Director: Senna Hegde
Solid: Anagha Narayanan, Ajisha Prabhakaran, Manoj KU, Unnimaya Nalappadam, Ranji Kankol
Based mostly on the 2 movies I’ve seen, the broad beats of Senna Hegde’s cinema are fairly… broad. The director’s second movie, Katheyondu Shuruvagide (in Kannada) was a few US-returned yuppie who opens a resort within the technique of “discovering himself”. Senna’s newest, Thinkalazhcha Nishchayam, is in Malayalam, and the reply to “what’s it about?” is strictly what the title says: an engagement going down on Monday. The story revolves round a lower-middle-class father’s makes an attempt to make this occur (the lady is his second daughter Suja, performed by Anagha Narayanan) earlier than the groom-to-be flies off to rejoin work in Sharjah. There’s nothing “new”, right here, precisely. However so what? you might ask. Aren’t the story beats of most motion pictures the identical, and don’t we care extra about how these beats are narrated? Positive!
However it is a little completely different. Scratch the generic floor and also you’ll discover that the protagonist in each movies (the US-returned younger man, the harried father) just isn’t actually The Protagonist
About Katheyondu Shuruvagide, I wrote: “Most of our mainstream cinema thrives on occasion. Senna, as a substitute, builds a collection of ‘nothing’ moments, the place not a lot appears to be occurring till you look again, just a few scenes later, and see these moments had been truly about one thing.” That’s the attractive texture of Thinkalazhcha Nishchayam, too. Bitter-gourd curry, a shaky eating desk (which, at one level, turns into a logo of Vijayan’s despair), an outdated resentment involving Vijayan’s older daughter Surabhi (Unnimaya Nalappadam), cups of black tea, the native loudspeaker that gives a relentless soundtrack, the language points with Bengali migrant employees, the murukku man relishes (it’s from an area girls’s cooperative), a lady’s proper to go to Sabarimala (even when the girl herself thinks it might be a sin): the whole lot turns into part of this small world. The worldwide is native and the native is world isn’t simply business-speak. It’s screenplay-speak, too.
Probably the most fascinating scene is the one which opens the movie and units it up. We’re at what seems like a bus cease, at night time. We hear (however don’t see) two males. They appear to be ready for somebody named Suni. That’s how we come to know of characters, via offhand conversational bits. Even the apparently informal dialogue, in different phrases, is a clothesline, with hints about characters and occasions that can ultimately get clipped on. This stretch additionally lays out the visible grammar. (The cinematographer is Sreeraj Raveendran, who does spectacular double-duty). It’s what we name a “grasp shot”, taking in all all the scene at one go, with out edits. However in contrast to in a typical grasp shot, the digital camera wobbles — not within the vertigo-inducing shaky-cam sense we all know from the Bourne motion pictures, however simply gently sufficient to counsel a really delicate earthquake. This method is utilized repeatedly, and I obtained the sense of the unsteadiness of this small world and tremors inside its characters.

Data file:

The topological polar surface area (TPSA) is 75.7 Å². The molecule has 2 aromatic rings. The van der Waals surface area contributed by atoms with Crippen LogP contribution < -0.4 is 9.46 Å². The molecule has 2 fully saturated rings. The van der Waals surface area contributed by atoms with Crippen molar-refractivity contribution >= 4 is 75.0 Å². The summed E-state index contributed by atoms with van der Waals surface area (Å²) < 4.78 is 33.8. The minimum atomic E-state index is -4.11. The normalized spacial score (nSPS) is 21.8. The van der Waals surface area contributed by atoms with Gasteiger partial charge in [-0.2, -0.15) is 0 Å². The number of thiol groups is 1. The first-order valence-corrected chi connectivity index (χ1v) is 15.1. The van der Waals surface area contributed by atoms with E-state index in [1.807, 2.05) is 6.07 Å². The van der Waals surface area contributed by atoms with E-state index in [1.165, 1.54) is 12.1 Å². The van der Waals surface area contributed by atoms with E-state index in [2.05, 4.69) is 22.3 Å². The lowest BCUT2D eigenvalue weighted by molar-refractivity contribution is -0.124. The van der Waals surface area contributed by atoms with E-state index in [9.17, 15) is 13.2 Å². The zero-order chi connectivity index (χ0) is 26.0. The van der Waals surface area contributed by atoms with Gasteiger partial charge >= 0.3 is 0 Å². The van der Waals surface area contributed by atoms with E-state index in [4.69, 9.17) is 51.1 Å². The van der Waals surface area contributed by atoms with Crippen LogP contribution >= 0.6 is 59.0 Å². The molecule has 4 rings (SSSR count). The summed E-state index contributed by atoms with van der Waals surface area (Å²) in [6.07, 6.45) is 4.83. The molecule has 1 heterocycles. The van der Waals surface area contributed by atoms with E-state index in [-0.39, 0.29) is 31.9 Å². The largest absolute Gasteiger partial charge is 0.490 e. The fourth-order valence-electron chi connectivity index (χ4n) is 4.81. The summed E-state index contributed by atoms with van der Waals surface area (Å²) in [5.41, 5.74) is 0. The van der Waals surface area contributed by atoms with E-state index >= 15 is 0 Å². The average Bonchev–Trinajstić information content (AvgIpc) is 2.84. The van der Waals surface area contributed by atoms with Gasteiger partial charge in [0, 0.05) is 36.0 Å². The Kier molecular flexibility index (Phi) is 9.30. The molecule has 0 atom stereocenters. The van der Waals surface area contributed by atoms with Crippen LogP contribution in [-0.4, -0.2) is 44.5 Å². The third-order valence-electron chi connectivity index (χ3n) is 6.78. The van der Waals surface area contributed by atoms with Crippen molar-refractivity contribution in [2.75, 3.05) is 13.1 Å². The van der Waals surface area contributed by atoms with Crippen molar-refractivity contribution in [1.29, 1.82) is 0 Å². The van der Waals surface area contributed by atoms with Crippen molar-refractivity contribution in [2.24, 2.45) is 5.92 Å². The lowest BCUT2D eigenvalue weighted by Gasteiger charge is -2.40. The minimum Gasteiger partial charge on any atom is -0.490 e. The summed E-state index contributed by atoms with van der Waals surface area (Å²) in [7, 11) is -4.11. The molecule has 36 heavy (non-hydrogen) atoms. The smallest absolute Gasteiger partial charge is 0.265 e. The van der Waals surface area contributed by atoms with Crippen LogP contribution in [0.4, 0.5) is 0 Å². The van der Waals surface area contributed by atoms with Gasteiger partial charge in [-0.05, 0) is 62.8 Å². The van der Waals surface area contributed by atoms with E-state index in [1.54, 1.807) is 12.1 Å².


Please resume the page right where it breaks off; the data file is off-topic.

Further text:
The movie is ready in Kanhangad. My ear for Malayalam isn’t fine-tuned sufficient to select region-specific nuances, however what issues is the nuance on this small sea of people that collect at Vijayan-Lalitha’s small residence. You anticipate a showdown between the person Surabhi is married to and the person who needed to marry her — it’s inevitable. This kind of factor is the mainstay of drama. What’s sudden is the loaded dialog between a bunch of ladies, centred on Surabhi’s thinning hair. The seems exchanged are priceless: we catch on to the dynamics between these folks in seconds, one thing that might have taken two pages of dialogue to convey. And when Ratheesh (the boyfriend, performed by Arjun Ashokan) tells Suja that he’s simply pretending to be courageous, I had a flashback to an earlier scene the place Vijayan unleashes all his “bravery” on his spouse however runs into the home like a mouse when the moneylender makes a go to. These small connections sit nicely, even when they flap away like free threads.
I obtained a giant snigger when Lalitha stood as much as the moneylender, exhibiting extra “bravery” than her husband — however with the movie’s explicitly “comedian character” (Ranji Kankol), the laughs appear pressured. The light situational humour elsewhere works much better. Then once more, this is extra “mainstream” in sensibility than the standard Malayalam film of this type, with a heavy nudge-nudge background rating (Mujeeb Majeed) and even a song-and-dance. (You could possibly say Thinkalazhcha Nishchayam exists in a zone between a broad Priyadarshan entertainer and the nuanced New Age Malayalam dramedy.) The one significant issue I had was with the ending. It’s tonally good: a burst of comedy when issues are getting super-serious, and a sensible spin on the “train the patriarchal man a lesson” scene, which is normally messagey and dramatic. However the brand new character launched at this level is simply too clearly “comedian”. However by then, the heat from this glorious solid, the heat within the writing had gained me over. The happily-ever-after feels genuinely earned.